Beef production is the leading sector of U. S. agriculture and of great importance for the overall economy. This paper first describes the development from extensive grazing of the Great Plains grasslands to intensive cattle fattening in feedlots. Then it is shown that the process of sectoral concentration, i. e. the continuous decrease of the number of farms with cattle fattening, ran parallel to the spatial shift of the centre of cattle fattening from the Midwest to the central and southern states of the Great Plains. There, large feedlots were installed, based on the production of irrigated corn and sorghum. Those feedlots are presently dominating U. S. beef production. Slaughterhouses and packing plants followed the feedlots within a few decades. New organisational patterns originated. They combined extensive grazing of the grasslands, intensive fattening in feedlots, slaughtering, further processing, and marketing, without, however, forming closed supply chains as in poultry meat and pork production.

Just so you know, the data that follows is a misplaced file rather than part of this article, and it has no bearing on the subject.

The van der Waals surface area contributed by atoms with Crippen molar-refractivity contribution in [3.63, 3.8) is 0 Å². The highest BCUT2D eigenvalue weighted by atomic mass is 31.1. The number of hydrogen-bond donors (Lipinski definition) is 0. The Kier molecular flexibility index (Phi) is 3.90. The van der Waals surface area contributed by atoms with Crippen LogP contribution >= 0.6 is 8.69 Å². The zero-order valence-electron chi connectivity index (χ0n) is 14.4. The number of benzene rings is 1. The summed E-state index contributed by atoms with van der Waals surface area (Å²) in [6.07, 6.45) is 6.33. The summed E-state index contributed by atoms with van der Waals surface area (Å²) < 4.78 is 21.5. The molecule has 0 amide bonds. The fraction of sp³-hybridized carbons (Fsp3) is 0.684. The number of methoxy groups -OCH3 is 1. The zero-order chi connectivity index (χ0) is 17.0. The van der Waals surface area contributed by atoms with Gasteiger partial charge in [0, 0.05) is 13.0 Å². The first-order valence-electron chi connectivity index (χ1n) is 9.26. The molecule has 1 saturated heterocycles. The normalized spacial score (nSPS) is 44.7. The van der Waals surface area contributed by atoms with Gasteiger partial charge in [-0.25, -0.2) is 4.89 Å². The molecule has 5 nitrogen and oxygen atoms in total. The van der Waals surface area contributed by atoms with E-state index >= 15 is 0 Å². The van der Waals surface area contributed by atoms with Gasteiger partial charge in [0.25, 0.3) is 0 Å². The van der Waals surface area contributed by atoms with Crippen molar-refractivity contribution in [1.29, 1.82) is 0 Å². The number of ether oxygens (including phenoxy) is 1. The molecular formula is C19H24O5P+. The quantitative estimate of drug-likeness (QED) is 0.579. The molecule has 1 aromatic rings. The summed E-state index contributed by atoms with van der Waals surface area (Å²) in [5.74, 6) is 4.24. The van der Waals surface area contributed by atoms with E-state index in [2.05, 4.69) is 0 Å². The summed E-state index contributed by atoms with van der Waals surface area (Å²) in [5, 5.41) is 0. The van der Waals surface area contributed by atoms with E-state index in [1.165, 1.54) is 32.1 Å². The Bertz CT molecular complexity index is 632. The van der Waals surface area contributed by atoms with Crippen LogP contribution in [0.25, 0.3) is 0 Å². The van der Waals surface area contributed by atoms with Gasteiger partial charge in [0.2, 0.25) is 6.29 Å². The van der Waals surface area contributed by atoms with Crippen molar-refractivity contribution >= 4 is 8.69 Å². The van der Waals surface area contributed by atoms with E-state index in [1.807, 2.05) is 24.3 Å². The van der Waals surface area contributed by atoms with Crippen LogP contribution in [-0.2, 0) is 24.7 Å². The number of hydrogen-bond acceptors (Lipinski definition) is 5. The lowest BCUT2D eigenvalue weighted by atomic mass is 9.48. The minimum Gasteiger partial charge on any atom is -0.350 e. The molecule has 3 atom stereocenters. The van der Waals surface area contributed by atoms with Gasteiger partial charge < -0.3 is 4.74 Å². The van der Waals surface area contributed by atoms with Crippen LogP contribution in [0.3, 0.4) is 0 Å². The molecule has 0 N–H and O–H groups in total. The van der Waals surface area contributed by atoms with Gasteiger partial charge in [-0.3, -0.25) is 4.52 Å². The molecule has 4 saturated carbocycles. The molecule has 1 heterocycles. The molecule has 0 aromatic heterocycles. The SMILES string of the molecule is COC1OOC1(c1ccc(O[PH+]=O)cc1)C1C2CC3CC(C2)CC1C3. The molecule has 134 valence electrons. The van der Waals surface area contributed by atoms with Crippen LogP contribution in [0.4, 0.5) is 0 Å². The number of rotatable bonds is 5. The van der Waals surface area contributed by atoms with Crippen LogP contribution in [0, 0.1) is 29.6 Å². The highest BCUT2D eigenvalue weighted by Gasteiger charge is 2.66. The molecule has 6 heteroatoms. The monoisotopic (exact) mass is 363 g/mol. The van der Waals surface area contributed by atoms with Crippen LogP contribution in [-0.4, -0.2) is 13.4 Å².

The continuous expansion of U. S. beef production made the USA to one of the leading beef exporting countries. Nevertheless, more than one million t of beef have to be imported annually because of a high per capita consumption. In beef trade, close relations exist between the three NAFTA member states. The expected increase of bio-energy production and stricter environmental protection legislation will have far reaching impacts on the future development of U. S. beef production. Both will result in higher production costs and reduce its competitiveness. If, however, rising feed costs will initiate a spatial shift back to the former corn belt, is a still open question. A good argument against such a prediction is the fact that corn consumption by bio-ethanol plants is highest in the centre of the former corn belt.

Material use of biogenic resources

By KLAUS MENRAD, CHRISTIANE JOIKO, THOMAS DECKER, ANDREAS GABRIEL, und BETTINA SCHMIDT, Straubing